Best to remove all the nuts but leave the four corner ones in place. Then it's a good idea to get an assistant to sit in the car and hold the sunroof in place while you undo the last of the nuts else it will drop down under its own weight. If it drops down with only the nuts holding it on one side then you risk damaging/ bending the alloy frame.

With all the nuts removed, simply lower the sunroof downwards then remove from the car.

If you need to, the sunroof weather seal can now be removed as well. It can ONLY be removed once the sunroof is out as the sunroof clamps it to the underside of the roof. Try not to damage it, as a new one (if they still carry stock) is about 43 + VAT. Yes, that's for the rubber seal only!

Also, the rubber seal has sealant in it's channel where it fits onto the roof flange. If you remove the seal from the roof then you'll need to put new sealant in the seal to flange channel when you put it back.

It sounds quite daunting, but is in actual fact quite easy and can easily be done in an afternoon.

However, as you are doing some rust removing, I would suggest you find a garage or somewhere under cover that can be used for a few days just in case the heavens open up. You'll be needing to remove rust, treat the affected areas, repair, fill and possibly some painting. This will take a few days at least and you'll need to keep the repair areas dry while you are doing this.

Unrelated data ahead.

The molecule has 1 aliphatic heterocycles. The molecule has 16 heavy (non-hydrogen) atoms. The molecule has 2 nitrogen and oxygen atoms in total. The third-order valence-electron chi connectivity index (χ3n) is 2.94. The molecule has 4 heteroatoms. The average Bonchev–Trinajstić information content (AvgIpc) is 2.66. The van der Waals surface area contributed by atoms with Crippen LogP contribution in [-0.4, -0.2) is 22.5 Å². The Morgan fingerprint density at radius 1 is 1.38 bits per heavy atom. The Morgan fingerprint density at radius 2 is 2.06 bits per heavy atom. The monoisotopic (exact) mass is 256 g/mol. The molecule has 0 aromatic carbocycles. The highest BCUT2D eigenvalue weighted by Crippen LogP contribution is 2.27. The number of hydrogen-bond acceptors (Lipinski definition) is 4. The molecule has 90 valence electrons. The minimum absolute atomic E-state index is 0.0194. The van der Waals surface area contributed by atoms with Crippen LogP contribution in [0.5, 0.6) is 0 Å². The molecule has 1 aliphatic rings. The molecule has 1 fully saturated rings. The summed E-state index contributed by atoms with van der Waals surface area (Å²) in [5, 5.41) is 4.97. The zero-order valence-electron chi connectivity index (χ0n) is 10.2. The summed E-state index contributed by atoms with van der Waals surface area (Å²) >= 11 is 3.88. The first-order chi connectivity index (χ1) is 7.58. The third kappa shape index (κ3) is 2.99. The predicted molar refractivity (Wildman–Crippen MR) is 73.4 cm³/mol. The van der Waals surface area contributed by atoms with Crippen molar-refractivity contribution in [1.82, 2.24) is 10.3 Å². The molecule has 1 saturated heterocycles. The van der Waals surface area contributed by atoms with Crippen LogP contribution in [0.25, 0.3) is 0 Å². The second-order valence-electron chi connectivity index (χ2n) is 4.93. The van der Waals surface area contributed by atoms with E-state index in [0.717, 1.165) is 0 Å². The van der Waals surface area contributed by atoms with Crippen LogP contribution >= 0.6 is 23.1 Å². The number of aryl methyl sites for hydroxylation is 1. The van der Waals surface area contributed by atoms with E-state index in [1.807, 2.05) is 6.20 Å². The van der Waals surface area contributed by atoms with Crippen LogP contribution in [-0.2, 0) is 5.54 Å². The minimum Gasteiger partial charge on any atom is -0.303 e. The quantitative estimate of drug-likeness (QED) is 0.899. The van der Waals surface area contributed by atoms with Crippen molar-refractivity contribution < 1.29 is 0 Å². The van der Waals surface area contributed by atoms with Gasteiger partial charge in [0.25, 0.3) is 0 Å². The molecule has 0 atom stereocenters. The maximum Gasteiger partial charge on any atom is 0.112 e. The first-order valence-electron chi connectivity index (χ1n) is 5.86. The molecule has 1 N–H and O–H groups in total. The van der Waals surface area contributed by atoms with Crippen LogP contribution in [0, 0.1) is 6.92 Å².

And you are doing the right thing by doing the rust treatment after removing the sunroof. If you only treat the rust you can see on top of the roof, then you'll probably miss rust you can't see underneath. Then it is only a matter of time before rust comes back again.....

If the worst comes to the worst and you find all sorts of rust horrors, then another option is to find a larger aftermarket sunroof. Cut out a larger aperature in the roof and fit the new sunroof. That might well eliminate the rust!

Hopefully yours isn't too bad and can be saved. I was very lucky in that mine had no rust at all, but just to be on the safe side I used anti rust primer and Smoothrite to protect the underside areas and the seal flange. Then I used some exterior silicone sealant for the rubber seal to flange channel, and bolted it all back into place.

After I did all that the damn thing still leaked occasionally through the winder handle!

One last thing, the Haynes manual has an exploded diagram of the sunroof in the 'Bodywork' section. It's on page 227 in my very old Uno Haynes manual.

Good luck, and let the board know how you get on.
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Old 17-11-2004   #3
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Re: Rust around sunroof

Thanks 1986UNO45S, it's good to know it can be removed. Now I know I have a fighting chance of stopping the rust. I have got to ask, how do you manage to have no rust on a 86 uno?. The MK1's are particularly bad for rusting. I underseal mine, keep it garaged when not in use and still got the rust. It's not at all bad but it's best to treat it now before it gets out of control.